As tiger count grows, India’s Indigenous demand land rights
Bengaluru (AP) — Just hours away from several of India’s major tiger reserves in the southern city of Mysuru, Prime Minister Narendra Modi is set to announce Sunday how much the country’s tiger population has recovered since its flagship conservation program began 50 years ago.
Protesters, meanwhile, will tell their own stories of how they have been displaced by such wildlife conservation projects over the last half-century.
Project Tiger began in 1973 after a census of the big cats found India’s tigers were fast going extinct through habitat loss, unregulated sport hunting, increased poaching and retaliatory killing by people. Laws attempted to address those issues, but the conservation model centered around creating protected reserves where ecosystems can function undisturbed by people.
Several Indigenous groups say the conservation strategies, deeply influenced by American environmentalism, meant uprooting numerous communities that had lived in the forests for millennia.
Members of several Indigenous or Adivasi groups — as Indigenous people are known in the country — set up the Nagarahole Adivasi Forest Rights Establishment Committee to protest evictions from their ancestral lands and seek a voice in how the forests are managed.
“Nagarahole was one of the first forests to be brought under Project Tiger and our parents and grandparents were probably among the first to be forced out of the forests in the name of conservation,” said J. A. Shivu, 27, who belongs to the Jenu Kuruba tribe. “We have lost all rights to visit our lands, temples or even collect honey from the forests. How can we continue living like this?”
The fewer than 40,000 Jenu Kuruba people are one of the 75 tribal groups that the Indian government classifies as particularly vulnerable. Jenu, which means honey in the southern Indian Kannada language, is the tribe’s primary source of livelihood as they collect it from beehives in the forests to sell. Adivasi communities like the Jenu Kurubas are among the poorest in India.
Experts say conservation policies that attempted to protect a pristine wilderness were influenced by prejudices against local communities.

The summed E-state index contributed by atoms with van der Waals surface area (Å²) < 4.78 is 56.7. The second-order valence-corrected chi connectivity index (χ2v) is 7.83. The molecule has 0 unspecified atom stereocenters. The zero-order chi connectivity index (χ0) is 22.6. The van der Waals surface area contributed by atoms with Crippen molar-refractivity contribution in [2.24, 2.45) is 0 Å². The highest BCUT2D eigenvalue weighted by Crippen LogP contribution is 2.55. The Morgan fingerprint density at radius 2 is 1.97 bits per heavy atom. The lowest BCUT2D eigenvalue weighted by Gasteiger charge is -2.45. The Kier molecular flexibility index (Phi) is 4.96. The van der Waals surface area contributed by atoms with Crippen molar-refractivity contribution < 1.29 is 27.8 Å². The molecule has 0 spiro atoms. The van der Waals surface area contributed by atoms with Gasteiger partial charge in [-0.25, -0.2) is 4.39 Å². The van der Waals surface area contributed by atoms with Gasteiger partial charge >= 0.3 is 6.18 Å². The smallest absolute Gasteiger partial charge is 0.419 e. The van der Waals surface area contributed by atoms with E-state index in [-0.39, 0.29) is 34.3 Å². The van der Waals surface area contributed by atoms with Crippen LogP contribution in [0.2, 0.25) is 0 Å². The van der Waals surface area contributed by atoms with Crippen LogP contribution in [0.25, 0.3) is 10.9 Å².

The Indian government’s tribal affairs ministry has repeatedly said it is working on Adivasi rights. Only about 1% of the more than 100 million Adivasis in India have been granted any rights over forest lands despite a government forest rights law, passed in 2006, that aimed to “undo the historical injustice” for forest communities.
Their Indigenous lands are also being squeezed by climate change, with more frequent forest fires spurred by extreme heat and unpredictable rainfall.
India’s tiger numbers, meanwhile, are ticking upwards: the country’s 2,967 tigers account for more than 75% of the world’s wild tiger population. India has more tigers than its protected spaces can hold, with the cats also now living at the edge of cities and in sugarcane fields.
Tigers have disappeared in Bali and Java and China’s tigers are likely extinct in the wild. The Sunda Island tiger, the other sub-species, is only found in Sumatra. India’s project to safeguard them has been praised as a success by many.
“Project Tiger hardly has a parallel in the world since a scheme of this scale and magnitude has not been so successful elsewhere,” said SP Yadav, a senior Indian government official in charge of Project Tiger.
But critics say the social costs of fortress conservation — where forest departments protect wildlife and prevent local communities from entering forest regions — is high. Sharachchandra Lele, of the Bengaluru-based Ashoka Trust for Research in Ecology and the Environment, said the conservation model is outdated.
“There are already successful examples of forests managed by local communities in collaboration with government officials and tiger numbers have actually increased even while people have benefited in these regions,” he said.
Vidya Athreya, the director of Wildlife Conservation Society in India who has been studying the interactions between large cats and humans for the last two decades, agreed.
“Traditionally we always put wildlife over people,” Athreya said, adding that engaging with communities is the way forward for protecting wildlife in India.
Shivu, from the Jenu Kuruba tribe, wants to go back to a life where Indigenous communities and tigers lived together.
“We consider them gods and us the custodians of these forests,” he said.